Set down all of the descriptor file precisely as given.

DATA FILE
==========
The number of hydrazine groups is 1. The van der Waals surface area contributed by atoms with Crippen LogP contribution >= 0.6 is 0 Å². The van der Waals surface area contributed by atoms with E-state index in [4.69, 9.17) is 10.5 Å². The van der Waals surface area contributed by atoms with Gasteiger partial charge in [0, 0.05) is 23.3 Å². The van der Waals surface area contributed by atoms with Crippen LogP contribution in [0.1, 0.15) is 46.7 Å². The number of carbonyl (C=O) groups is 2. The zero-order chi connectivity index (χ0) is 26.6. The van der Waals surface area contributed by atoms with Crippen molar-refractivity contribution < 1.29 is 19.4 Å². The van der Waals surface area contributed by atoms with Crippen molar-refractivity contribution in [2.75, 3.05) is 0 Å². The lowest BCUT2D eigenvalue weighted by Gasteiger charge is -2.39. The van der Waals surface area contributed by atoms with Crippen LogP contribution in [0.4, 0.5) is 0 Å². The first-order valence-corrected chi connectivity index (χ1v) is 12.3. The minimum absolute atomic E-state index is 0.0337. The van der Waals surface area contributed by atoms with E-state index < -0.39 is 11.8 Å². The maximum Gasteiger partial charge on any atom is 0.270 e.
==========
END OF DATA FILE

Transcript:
The number of hydrazine groups is 1. The van der Waals surface area contributed by atoms with Crippen LogP contribution >= 0.6 is 0 Å². The van der Waals surface area contributed by atoms with E-state index in [4.69, 9.17) is 10.5 Å². The van der Waals surface area contributed by atoms with Gasteiger partial charge in [0, 0.05) is 23.3 Å². The van der Waals surface area contributed by atoms with Crippen LogP contribution in [0.1, 0.15) is 46.7 Å². The number of carbonyl (C=O) groups is 2. The zero-order chi connectivity index (χ0) is 26.6. The van der Waals surface area contributed by atoms with Crippen molar-refractivity contribution < 1.29 is 19.4 Å². The van der Waals surface area contributed by atoms with Crippen molar-refractivity contribution in [2.75, 3.05) is 0 Å². The lowest BCUT2D eigenvalue weighted by Gasteiger charge is -2.39. The van der Waals surface area contributed by atoms with Crippen LogP contribution in [0.4, 0.5) is 0 Å². The first-order valence-corrected chi connectivity index (χ1v) is 12.3. The minimum absolute atomic E-state index is 0.0337. The van der Waals surface area contributed by atoms with E-state index < -0.39 is 11.8 Å². The maximum Gasteiger partial charge on any atom is 0.270 e.